Book reviewTranslation, Power, Subversion Clevedon, Philadelphia, Adelaide: Multilingual Matters, 1996. iv + 157 pp. ISBN 1-85359-350-8 £ 13.95; USD 24.95 (Topics in Translation Series, 8).
Reviewed by Michael Cronin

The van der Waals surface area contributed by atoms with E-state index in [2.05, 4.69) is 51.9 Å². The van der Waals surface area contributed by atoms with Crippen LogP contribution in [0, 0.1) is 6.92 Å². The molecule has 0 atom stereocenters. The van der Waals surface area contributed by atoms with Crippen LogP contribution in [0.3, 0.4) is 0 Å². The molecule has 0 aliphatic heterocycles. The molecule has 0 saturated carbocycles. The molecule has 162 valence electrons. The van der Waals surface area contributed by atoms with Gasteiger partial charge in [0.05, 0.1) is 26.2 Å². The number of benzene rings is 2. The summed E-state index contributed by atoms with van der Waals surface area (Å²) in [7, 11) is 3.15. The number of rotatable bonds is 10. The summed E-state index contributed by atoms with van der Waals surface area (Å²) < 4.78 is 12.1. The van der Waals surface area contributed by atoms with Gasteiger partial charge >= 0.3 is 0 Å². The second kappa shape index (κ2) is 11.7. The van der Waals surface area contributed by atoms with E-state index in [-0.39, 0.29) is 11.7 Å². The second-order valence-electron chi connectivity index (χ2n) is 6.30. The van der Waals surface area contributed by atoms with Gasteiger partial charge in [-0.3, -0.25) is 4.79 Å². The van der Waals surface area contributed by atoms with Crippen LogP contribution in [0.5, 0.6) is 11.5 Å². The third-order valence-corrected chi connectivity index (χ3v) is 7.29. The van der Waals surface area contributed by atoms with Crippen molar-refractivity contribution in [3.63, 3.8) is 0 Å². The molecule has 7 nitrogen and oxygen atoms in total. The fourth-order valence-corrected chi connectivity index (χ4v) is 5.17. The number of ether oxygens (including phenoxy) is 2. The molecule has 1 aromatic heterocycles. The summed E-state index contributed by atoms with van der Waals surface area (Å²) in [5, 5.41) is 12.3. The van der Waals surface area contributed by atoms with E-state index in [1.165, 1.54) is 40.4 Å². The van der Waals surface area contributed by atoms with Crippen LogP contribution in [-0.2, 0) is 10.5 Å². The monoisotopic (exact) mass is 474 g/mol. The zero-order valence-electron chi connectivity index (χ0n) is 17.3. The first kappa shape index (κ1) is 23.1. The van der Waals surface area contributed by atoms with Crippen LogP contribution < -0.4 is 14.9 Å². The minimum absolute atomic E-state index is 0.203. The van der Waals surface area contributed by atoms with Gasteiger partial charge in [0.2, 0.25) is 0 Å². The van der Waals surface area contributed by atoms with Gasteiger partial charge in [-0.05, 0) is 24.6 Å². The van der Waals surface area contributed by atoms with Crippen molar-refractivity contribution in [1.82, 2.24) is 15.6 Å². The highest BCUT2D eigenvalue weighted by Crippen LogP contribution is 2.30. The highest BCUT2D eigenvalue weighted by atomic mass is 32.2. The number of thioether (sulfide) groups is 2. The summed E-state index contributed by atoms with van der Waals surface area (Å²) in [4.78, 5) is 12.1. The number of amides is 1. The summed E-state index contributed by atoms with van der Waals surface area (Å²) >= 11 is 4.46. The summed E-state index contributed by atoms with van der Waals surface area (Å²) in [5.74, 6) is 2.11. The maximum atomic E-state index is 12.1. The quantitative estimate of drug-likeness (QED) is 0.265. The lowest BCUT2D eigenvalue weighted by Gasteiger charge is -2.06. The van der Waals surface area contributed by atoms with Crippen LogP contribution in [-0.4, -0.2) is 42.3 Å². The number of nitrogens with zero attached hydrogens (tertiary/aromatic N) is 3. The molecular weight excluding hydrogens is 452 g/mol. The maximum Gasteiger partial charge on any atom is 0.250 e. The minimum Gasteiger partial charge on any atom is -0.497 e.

At the turn of the new century, the hermeneutics of suspicion are everywhere in translation studies; power, manipulation, invisibility are the new figures of enquiry that challenge the rhetoric of subservient neutrality in translation discourse. Translation, Power, Subversion, a collection of essays edited by two translation scholars from the University of Salamanca (Spain), is clearly situated by the editors in an approach to translation pioneered by André Lefevere, Susan Bassnett and Lawrence Venuti. Indeed both Bassnett and Lefevere have essays in the collection alongside those by Theo Hermans, Edwin Gentzler, Javier Franco Aixelá, Ovidio Carbonell and Enrique Alcaraz. Collections with contributions from different authors always run the danger of eclectic incoherence. Though there is a community of theoretical sympathy that unites [ p. 373 ]the translation scholars in the present collection, it is not always clear who the intended audience is. The essay by Enrique Alcaraz on translation and pragmatics, for example, seems to be aimed mainly at an undergraduate audience with little prior knowledge of linguistic theory, while Theo Hermans’ “Norms and the Determination of Translation: A Theoretical Framework” is a theoretically sophisticated contribution that would be of primary interest to translation researchers.